However, if the coagulant is dispersed into the separating gel, no satisfactory effect of promoting the coagulation can be obtained because of reduction in the contact between the coagulant and the blood and hemolysis may sometimes be caused during centrifugal separation of the blood.

Coagulants derived from snake venoms involve problems in that they are effective only for a short period of time and are expensive as well. Other coagulants may also cause problems in that the coagulation time can not be shortened as expected, and impurities are introduced into the serum.

SUMMARY OF THE INVENTION

The object of this invention is to overcome the foregoing problems in the prior art and provide a coagulant capable of promoting the blood coagulation without developing hemolysis and thereby rapidly separating the serum with no undesired effects on the measured values of various test parameters.

The object of this invention has been achieved according to this invention with a compound consisting of a lignan skelton having oxygen-containing side chains or rings. Specifically, this invention provides a coagulant or hemostatic comprising, as an effective ingredient, at least one compound consisting of a lignan skelton having oxygen-containing side chains or rings.

DETAILED DESCRIPTION OF THE INVENTION Examples of Effective Control

Compounds consisting of a lignan skelton having an oxygen-containing side chains or oxygen-containing rings are present in the fraction obtained from extracts from certain kinds of plants or umballiferas and aristolochiaceae.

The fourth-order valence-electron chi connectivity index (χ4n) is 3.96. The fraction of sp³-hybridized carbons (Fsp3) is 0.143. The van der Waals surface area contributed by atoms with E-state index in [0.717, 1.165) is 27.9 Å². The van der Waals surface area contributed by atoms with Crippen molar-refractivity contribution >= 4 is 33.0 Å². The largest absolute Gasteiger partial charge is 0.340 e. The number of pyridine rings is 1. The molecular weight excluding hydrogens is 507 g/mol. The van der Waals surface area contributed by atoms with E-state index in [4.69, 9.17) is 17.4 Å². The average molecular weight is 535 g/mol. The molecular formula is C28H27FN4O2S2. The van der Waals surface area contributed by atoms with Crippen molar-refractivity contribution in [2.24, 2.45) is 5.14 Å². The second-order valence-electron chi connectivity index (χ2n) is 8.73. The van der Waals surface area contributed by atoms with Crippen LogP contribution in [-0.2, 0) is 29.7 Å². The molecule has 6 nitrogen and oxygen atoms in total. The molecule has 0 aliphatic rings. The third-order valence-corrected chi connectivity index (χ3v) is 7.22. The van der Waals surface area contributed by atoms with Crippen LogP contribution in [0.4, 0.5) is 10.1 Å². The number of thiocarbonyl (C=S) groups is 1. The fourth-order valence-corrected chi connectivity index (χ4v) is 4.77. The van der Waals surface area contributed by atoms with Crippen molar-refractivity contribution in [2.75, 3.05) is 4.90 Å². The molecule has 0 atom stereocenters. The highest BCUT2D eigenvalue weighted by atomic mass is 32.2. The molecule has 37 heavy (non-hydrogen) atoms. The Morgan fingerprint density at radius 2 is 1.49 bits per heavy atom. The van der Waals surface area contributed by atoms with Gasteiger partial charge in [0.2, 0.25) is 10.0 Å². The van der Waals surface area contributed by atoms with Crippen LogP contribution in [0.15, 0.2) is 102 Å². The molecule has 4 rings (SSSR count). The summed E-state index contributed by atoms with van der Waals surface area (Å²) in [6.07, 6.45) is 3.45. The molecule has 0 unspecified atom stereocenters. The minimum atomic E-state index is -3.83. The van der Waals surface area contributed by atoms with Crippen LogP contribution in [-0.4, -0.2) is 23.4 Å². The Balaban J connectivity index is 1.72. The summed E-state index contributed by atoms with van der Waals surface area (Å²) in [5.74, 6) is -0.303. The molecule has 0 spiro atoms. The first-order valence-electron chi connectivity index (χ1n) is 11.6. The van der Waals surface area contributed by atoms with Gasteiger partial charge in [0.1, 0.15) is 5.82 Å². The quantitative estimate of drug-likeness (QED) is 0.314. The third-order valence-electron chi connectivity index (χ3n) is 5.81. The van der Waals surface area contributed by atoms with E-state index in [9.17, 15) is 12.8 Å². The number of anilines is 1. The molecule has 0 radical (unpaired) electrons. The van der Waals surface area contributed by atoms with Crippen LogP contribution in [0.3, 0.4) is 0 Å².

Specific examples of the compounds having the foregoing chemical structure and used as coagulants are those as shown below: d-sesamin, α-sesamin, paulownin, d-assarinin, l-asarinin, 2α-paulownin, 6α-paulownin, pinoresinol, d-eudesmin, l-pinoresinol β=D=glucoside, l-pinoresinol, l-pinoresinol monomethyl ether β-D-glucoside, epimagnolin, lirioresinol-B, syringaresinol (dl), lirioresinon-B-dimethyl ether, phillyrin, magnolin, lirioresinol-A, 2α,6α-d-sesamin, d-diaeudesmin, lirioresinol-C dimethyl ether (di-diayangambin) and sesamolin.

All of the above-mentioned compounds, as well as natural substances, plant cultured products and synthetic substances having chemical structures similar to these compounds have coagulation promoting effects.

MODE OF USE

The coagulants according to this invention may be added in the form of powder or aqueous suspension to a sample to be tested composed of a blood. Alternatively, the coagulants according to this invention dissolved or dispersed into a suitable solvent or binder may be applied to the inside wall of a serum separation test tube, or they may be coated on those carriers such as glass beads or glass fibers inactive to the blood and capable of supporting them and then placed in a test tube.

The coagulants according to this invention can be used with sufficient effect as an active ingredient in an amount ranging from 0.01 to 50 mg, preferably, from 0.1 to 20 mg per 1 ml of the blood. Further, the effect of the coagulants according to this invention can be enhanced by the combined use with known blood coagulating substances such as powdered silica, kaolin, glass, or fiberous glass materials.

ADVANTAGE OF THE INVENTION

The coagulants according to this invention can accelerate the blood coagulation time and the progress in clot retraction, leave no fibrin in the serum and cause no hemolysis (that is, contributing to the improvement in the yield of the serum and the accuracy in the clincial examination).

Besides, the serum obtained by the treatment and separation with the chemicals of this invention gives no adverse effects on biochemical and immunochemical examination.